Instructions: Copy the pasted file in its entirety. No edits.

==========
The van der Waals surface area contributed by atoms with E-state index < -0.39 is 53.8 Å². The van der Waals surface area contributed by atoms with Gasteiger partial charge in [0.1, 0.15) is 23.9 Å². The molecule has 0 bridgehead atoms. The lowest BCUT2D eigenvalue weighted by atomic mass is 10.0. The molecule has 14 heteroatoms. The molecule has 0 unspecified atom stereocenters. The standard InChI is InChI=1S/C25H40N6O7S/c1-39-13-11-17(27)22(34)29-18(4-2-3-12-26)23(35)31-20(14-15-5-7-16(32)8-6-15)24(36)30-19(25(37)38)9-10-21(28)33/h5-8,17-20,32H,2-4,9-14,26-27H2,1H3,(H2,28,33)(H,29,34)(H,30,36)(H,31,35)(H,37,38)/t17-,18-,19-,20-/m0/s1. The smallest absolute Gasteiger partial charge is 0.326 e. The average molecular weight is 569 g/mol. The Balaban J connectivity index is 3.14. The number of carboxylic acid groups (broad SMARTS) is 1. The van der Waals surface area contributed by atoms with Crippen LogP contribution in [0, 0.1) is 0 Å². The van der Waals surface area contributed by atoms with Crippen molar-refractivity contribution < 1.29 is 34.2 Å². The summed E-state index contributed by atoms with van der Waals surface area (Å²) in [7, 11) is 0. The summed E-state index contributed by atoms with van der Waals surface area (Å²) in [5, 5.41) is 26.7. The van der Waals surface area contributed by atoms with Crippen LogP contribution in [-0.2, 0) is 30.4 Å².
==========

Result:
The van der Waals surface area contributed by atoms with E-state index < -0.39 is 53.8 Å². The van der Waals surface area contributed by atoms with Gasteiger partial charge in [0.1, 0.15) is 23.9 Å². The molecule has 0 bridgehead atoms. The lowest BCUT2D eigenvalue weighted by atomic mass is 10.0. The molecule has 14 heteroatoms. The molecule has 0 unspecified atom stereocenters. The standard InChI is InChI=1S/C25H40N6O7S/c1-39-13-11-17(27)22(34)29-18(4-2-3-12-26)23(35)31-20(14-15-5-7-16(32)8-6-15)24(36)30-19(25(37)38)9-10-21(28)33/h5-8,17-20,32H,2-4,9-14,26-27H2,1H3,(H2,28,33)(H,29,34)(H,30,36)(H,31,35)(H,37,38)/t17-,18-,19-,20-/m0/s1. The smallest absolute Gasteiger partial charge is 0.326 e. The average molecular weight is 569 g/mol. The Balaban J connectivity index is 3.14. The number of carboxylic acid groups (broad SMARTS) is 1. The van der Waals surface area contributed by atoms with Crippen LogP contribution in [0, 0.1) is 0 Å². The van der Waals surface area contributed by atoms with Crippen molar-refractivity contribution < 1.29 is 34.2 Å². The summed E-state index contributed by atoms with van der Waals surface area (Å²) in [7, 11) is 0. The summed E-state index contributed by atoms with van der Waals surface area (Å²) in [5, 5.41) is 26.7. The van der Waals surface area contributed by atoms with Crippen LogP contribution in [-0.2, 0) is 30.4 Å².